3. Domestication. On a related note, those early farmers began to tweak the genetics of plants an animals – not that they understood genetics of course, but that’s what they were doing. Traits that benefited humans were prioritised, leading to domesticated plants and animals. Take maize. In its original wild form, it produced a single cob about an inch long per stem. A big yellow corn on the cob is a total freak by comparison, an entirely human creation. Domesticated animals changed too – all dogs, in all their different breeds, share a common ancestor in ancient wolves.

Having settled on around 100 plants and 14 big animals (nobody has added to that list in 5,000 years), they were shared around the world. In what is known as the Columbian Exchange, America plants such as maize and potatoes were adopted in Europe, Asia and Africa. Wheat, rye, and animals such as pigs and horses went the other way, creating a global farming culture. Life on Earth was fundamentally tilted to serve human needs.

4. The discovery of fossil fuels. This change is more familiar to us, because we’re living through it on a daily basis. Humans have used fossil fuels for a while. China was using coal a thousand years ago, and European explorers found an oil industry in Burma in the 1700s. Once combined with the industrial expansionist culture of Britain, Europe and then America, fossil fuel use ramped up dramatically. It fuelled the industrial revolution, and then reached consumers through domestic heating and lighting, and then through public transport and cars.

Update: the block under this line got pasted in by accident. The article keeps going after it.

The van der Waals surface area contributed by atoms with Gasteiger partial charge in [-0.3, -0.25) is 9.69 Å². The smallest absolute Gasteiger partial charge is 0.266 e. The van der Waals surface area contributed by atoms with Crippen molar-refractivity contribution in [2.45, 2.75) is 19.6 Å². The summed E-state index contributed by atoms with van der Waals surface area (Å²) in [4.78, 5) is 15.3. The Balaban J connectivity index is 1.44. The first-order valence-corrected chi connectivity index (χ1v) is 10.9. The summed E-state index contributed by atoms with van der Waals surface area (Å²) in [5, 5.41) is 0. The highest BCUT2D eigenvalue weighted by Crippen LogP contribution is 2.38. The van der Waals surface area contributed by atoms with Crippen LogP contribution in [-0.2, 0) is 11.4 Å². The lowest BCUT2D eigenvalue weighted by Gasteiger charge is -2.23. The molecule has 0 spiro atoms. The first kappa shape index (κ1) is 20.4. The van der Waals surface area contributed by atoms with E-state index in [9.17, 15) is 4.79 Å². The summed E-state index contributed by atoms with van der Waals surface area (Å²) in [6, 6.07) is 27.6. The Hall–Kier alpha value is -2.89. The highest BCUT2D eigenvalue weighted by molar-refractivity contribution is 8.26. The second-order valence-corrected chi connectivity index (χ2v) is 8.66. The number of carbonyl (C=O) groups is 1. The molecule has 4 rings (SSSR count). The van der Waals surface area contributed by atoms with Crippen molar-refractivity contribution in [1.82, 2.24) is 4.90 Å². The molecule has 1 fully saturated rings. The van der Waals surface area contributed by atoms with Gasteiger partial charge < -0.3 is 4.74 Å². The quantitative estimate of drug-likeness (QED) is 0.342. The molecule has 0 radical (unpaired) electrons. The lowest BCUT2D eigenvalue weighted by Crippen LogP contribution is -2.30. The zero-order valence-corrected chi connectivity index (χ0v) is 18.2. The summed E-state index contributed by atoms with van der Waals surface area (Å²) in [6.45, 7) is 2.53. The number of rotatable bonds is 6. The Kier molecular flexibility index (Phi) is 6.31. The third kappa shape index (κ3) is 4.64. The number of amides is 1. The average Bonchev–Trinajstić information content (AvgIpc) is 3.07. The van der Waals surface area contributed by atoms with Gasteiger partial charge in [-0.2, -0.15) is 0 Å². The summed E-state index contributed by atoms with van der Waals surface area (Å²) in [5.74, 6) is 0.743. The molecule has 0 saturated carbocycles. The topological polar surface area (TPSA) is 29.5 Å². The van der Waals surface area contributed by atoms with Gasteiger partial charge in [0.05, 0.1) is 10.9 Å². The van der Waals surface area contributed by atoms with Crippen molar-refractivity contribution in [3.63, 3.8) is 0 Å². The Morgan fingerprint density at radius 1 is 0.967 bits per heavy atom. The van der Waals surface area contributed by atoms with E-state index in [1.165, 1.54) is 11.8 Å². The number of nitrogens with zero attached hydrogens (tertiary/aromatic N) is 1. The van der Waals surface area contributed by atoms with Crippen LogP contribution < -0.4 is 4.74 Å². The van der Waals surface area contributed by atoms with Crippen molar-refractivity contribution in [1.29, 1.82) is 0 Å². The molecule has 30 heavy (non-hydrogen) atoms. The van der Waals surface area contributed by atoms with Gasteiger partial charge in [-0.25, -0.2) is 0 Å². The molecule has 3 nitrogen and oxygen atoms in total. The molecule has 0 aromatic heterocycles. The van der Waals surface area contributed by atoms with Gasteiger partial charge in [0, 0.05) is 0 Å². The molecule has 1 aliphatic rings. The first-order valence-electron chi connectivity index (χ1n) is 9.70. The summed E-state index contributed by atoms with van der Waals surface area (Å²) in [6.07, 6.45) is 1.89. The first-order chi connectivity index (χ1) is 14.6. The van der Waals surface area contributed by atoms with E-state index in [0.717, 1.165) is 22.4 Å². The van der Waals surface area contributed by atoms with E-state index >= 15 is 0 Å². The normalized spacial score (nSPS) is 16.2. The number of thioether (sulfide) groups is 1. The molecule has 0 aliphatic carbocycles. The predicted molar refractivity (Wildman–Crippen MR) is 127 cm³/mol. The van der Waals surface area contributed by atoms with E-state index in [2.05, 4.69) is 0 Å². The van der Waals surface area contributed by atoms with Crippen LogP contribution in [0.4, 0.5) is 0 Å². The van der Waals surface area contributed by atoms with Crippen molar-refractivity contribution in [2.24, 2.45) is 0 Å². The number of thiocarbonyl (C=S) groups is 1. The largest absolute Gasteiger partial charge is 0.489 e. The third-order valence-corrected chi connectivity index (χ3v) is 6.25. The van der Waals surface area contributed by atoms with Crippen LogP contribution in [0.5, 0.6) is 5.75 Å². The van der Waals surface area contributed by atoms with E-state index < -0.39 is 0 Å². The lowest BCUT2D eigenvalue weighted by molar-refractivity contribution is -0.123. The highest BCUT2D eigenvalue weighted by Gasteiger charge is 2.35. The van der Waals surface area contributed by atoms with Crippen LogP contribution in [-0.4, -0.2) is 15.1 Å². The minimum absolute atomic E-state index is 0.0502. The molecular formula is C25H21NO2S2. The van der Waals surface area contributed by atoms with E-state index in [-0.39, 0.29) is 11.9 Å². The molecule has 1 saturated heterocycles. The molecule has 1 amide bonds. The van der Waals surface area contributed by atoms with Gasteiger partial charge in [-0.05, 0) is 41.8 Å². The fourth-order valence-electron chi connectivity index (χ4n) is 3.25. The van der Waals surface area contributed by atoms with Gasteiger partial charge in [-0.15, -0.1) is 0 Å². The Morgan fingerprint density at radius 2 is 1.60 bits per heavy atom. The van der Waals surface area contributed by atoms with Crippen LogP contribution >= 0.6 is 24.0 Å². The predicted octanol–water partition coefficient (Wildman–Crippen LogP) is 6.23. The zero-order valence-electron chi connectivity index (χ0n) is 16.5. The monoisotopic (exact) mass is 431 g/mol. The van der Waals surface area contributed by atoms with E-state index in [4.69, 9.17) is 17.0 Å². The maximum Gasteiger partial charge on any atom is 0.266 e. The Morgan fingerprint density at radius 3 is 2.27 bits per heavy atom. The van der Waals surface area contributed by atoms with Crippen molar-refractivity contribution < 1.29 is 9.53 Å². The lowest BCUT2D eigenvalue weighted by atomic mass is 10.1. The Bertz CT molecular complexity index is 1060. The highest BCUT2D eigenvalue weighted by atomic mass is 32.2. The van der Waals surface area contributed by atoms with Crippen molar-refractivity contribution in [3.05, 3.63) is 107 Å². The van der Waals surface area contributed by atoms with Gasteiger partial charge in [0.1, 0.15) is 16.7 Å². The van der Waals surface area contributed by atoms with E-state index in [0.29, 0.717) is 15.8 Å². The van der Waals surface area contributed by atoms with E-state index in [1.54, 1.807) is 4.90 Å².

Today the world runs on oil, coal and gas – and the carbon dioxide from burning fossil fuels is changing the atmosphere. More heat is trapped close to the Earth’s surface, raising the temperature. The planet has gone through many changes in the past, usually over thousands or millions of years. The warming effect of fossil fuels is incredibly fast by comparion, and as weather patterns change and sea level rises, we are changing the climate faster than we can adapt. As climate change affects water supplies, biodiversity, ocean acidification and many other natural systems, it may turn out to be our most significant impact so far.